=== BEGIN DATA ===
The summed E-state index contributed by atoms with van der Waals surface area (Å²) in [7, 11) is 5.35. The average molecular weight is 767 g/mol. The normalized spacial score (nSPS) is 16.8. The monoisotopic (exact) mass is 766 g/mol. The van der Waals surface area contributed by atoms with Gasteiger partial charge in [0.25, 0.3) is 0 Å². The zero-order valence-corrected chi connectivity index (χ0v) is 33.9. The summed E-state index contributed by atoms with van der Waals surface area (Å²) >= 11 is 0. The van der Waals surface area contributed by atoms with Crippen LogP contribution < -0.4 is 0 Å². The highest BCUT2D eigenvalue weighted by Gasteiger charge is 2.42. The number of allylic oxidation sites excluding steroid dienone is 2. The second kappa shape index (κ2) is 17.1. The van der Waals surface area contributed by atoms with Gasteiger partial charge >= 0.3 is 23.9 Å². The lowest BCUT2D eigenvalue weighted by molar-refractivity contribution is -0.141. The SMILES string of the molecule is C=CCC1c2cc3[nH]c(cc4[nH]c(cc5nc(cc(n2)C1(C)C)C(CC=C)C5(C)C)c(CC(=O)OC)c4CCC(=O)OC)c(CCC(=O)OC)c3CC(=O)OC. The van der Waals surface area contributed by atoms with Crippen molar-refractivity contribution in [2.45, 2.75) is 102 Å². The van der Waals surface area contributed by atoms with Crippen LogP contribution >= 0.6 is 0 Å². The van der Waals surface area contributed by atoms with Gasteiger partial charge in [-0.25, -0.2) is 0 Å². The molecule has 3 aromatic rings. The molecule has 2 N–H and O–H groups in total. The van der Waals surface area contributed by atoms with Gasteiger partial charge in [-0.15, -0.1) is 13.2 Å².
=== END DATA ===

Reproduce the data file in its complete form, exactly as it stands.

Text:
The summed E-state index contributed by atoms with van der Waals surface area (Å²) in [7, 11) is 5.35. The average molecular weight is 767 g/mol. The normalized spacial score (nSPS) is 16.8. The monoisotopic (exact) mass is 766 g/mol. The van der Waals surface area contributed by atoms with Gasteiger partial charge in [0.25, 0.3) is 0 Å². The zero-order valence-corrected chi connectivity index (χ0v) is 33.9. The summed E-state index contributed by atoms with van der Waals surface area (Å²) >= 11 is 0. The van der Waals surface area contributed by atoms with Crippen LogP contribution < -0.4 is 0 Å². The highest BCUT2D eigenvalue weighted by Gasteiger charge is 2.42. The number of allylic oxidation sites excluding steroid dienone is 2. The second kappa shape index (κ2) is 17.1. The van der Waals surface area contributed by atoms with Gasteiger partial charge >= 0.3 is 23.9 Å². The lowest BCUT2D eigenvalue weighted by molar-refractivity contribution is -0.141. The SMILES string of the molecule is C=CCC1c2cc3[nH]c(cc4[nH]c(cc5nc(cc(n2)C1(C)C)C(CC=C)C5(C)C)c(CC(=O)OC)c4CCC(=O)OC)c(CCC(=O)OC)c3CC(=O)OC. The van der Waals surface area contributed by atoms with Crippen molar-refractivity contribution in [2.45, 2.75) is 102 Å². The van der Waals surface area contributed by atoms with Crippen LogP contribution >= 0.6 is 0 Å². The van der Waals surface area contributed by atoms with Gasteiger partial charge in [-0.25, -0.2) is 0 Å². The molecule has 3 aromatic rings. The molecule has 2 N–H and O–H groups in total. The van der Waals surface area contributed by atoms with Gasteiger partial charge in [-0.15, -0.1) is 13.2 Å².